Buttressing the importance of AfCFTA, Andrew Mold, the Acting Director for the ECA in Eastern Africa, has stated that the AfCFTA is a "major milestone towards making the Pan-African aspiration a reality." He further explained that despite the expected losses from tariff revenues for the Continent, which is estimated at about 4 billion USD, the benefits are higher, especially from lower prices for consumer goods.

A major concern has been raised by Macleod which is the challenge of implementation. He is of the opinion that AfCFTA implementation Roadmap, including preparing schedules of commitments in goods and services should be completed first.

The atmosphere is quite different in Nigeria as regards the signing of the Agreement. This is because various private sector stakeholders have raised their concern on the implementation of the AfCFTA. The Manufacturers Association of Nigeria has argued that there is the likelihood that the AfCFTA may open up the nation's economy to foreign products through the back door. United Labour Union Congress on the other hand is of the view that the AfCFTA will turn Nigeria into a dumping ground for repackaged and re-bagged foreign goods from Europe and other developed Countries.

According to Lagos Chambers of Commerce and Industry (LCCI), "Nigeria is in a weak competitive position regionally, continentally and globally". LCCI has therefore on this basis been pleading with the Federal government not to expose the nation's manufacturing sector to further vulnerability.

The Nigerian Government did not join the 54 other African countries to sign the agreement launching the AfCFTA. The Federal Government has given reasons for the delayed signing of the AFCFTA. The Lagos Chamber of Commerce and Industry (LCCI), and some members of the Organised Private Sector (OPS), have insisted on Nigeria not signing the agreement, but the Nigerian Association of Chambers of Commerce, Industry, Mines and Agriculture (NACCIMA), which is actually the umbrella body for all trade organisation in Nigeria, has opined and urged the government to sign the AFCFTA, as the treaty offers the country a $2.5trillion opportunity in the African market.

However, sources at the Ministry of Industry, Trade and Investment said the government decided to put a hold on the agreement pending the dialogue with relevant stakeholders. The President was reported to have cancelled his trip to Kigali, Rwanda because enough consultation was not made before the Federal Executive Council approved the signing of the Framework Agreement for establishing the AfCFTA.

President Muhammadu Buhari has stated that his administration is not in a hurry to sign any agreement that would make the country a dumping ground and jeopardise the security of the country. The President has therefore, set up a committee to review the AFCFTA framework agreement which has already been signed by 49 African Countries. At the Federal Executive Council meeting presided by the President, reasons given for the hold on the signing of the Agreement are thus: that the agreement has the capacity to affect local entrepreneurship; Nigeria is not willing to encourage the dumping of finished goods; the country is still studying the economic and security implications of the agreement.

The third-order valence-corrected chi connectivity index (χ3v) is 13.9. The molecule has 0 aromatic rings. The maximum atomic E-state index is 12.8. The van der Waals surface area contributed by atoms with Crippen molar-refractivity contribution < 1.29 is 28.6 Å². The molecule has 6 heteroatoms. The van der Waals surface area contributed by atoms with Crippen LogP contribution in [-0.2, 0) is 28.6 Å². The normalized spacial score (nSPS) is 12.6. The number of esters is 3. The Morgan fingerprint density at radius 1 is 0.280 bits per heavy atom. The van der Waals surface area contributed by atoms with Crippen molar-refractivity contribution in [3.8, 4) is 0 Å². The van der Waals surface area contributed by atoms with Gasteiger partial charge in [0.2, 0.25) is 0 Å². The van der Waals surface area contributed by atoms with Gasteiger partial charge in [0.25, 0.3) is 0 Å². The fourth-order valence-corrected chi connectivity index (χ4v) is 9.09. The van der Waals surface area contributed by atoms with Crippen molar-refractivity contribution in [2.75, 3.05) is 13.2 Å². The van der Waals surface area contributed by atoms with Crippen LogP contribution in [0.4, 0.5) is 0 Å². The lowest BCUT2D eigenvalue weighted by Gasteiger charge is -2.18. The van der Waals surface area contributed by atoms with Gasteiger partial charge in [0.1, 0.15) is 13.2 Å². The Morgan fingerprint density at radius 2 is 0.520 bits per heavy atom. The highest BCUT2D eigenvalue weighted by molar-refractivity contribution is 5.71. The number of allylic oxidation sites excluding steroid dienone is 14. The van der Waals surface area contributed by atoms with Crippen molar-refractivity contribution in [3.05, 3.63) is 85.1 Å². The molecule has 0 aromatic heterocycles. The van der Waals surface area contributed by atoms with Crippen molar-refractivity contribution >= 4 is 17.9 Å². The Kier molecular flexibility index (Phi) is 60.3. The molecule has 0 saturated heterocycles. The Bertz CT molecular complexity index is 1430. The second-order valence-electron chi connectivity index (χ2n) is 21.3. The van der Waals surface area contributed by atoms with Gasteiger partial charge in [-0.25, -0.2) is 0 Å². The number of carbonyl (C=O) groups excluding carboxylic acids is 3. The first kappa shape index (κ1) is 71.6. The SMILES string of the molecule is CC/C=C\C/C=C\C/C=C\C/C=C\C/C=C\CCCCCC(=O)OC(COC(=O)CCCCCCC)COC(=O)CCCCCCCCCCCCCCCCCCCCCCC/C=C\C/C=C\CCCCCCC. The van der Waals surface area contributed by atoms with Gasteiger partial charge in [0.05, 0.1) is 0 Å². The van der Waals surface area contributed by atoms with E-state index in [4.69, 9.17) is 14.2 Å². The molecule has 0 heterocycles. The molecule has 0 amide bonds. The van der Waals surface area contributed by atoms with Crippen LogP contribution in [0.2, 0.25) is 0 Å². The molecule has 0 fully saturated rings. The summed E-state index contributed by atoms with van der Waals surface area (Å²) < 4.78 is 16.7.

As at July 16th, 2018, stakeholders are still keen on the fact that it is still too early for Nigeria to sign the AfCFTA. The view was aired during the 8th Presidential quarterly business forum held at the old banquet hall of the state house Abuja.

Stakeholders maintained that many things still need to be put in place in the country before Nigeria can sign the agreement e.g power, access to ports, reduction in the cost of production and efficient rail transportation amongst other things.


The drive towards trade integration is based on the need to improve on the Continent's trade performance and consequently its economic development. To achieve significant development amidst African countries, there will be a need to trade more with one another and also globally. AfCFTA will consequently enable the African Continent gain global access.

Protection of businesses against unfair trade practices is also essential. It is therefore practical that the AfCFTA puts in place institutional and implementation mechanism.

Furthermore, there is the need for harmonization of business laws in Africa. Disparity in trade legislation and commercial practices has the potential to distort trade flow. It is therefore expedient to adopt a mechanism for harmonizing trade laws within the continent in order to realise the objectives of AfCFTA and make it more attractive to investors. 15

The success of the AfCFTA lies with the Individual States displaying strong commitment to implement same.


1 5/11/12 accessed 20:40pm

2 3/11/12 accessed 19:00pm

3 ibid

4 Ibid at note 1

5 5/11/12 accessed 21:00pm

6  accessed 14/11/2017 at

7 accessed 6/11/2017 at 17:28

8 Ibid note 7

9     accessed 6/11/2017 at 17:58

10 ibid

11 ibid

UNECA (2012) Assessing Regional Integration in Africa Vol. v

13 ibid

14 Ibid  

15 Ibid note 12

August 25, 2018

The content of this article is intended to provide a general guide to the subject matter. Specialist advice should be sought about your specific circumstances.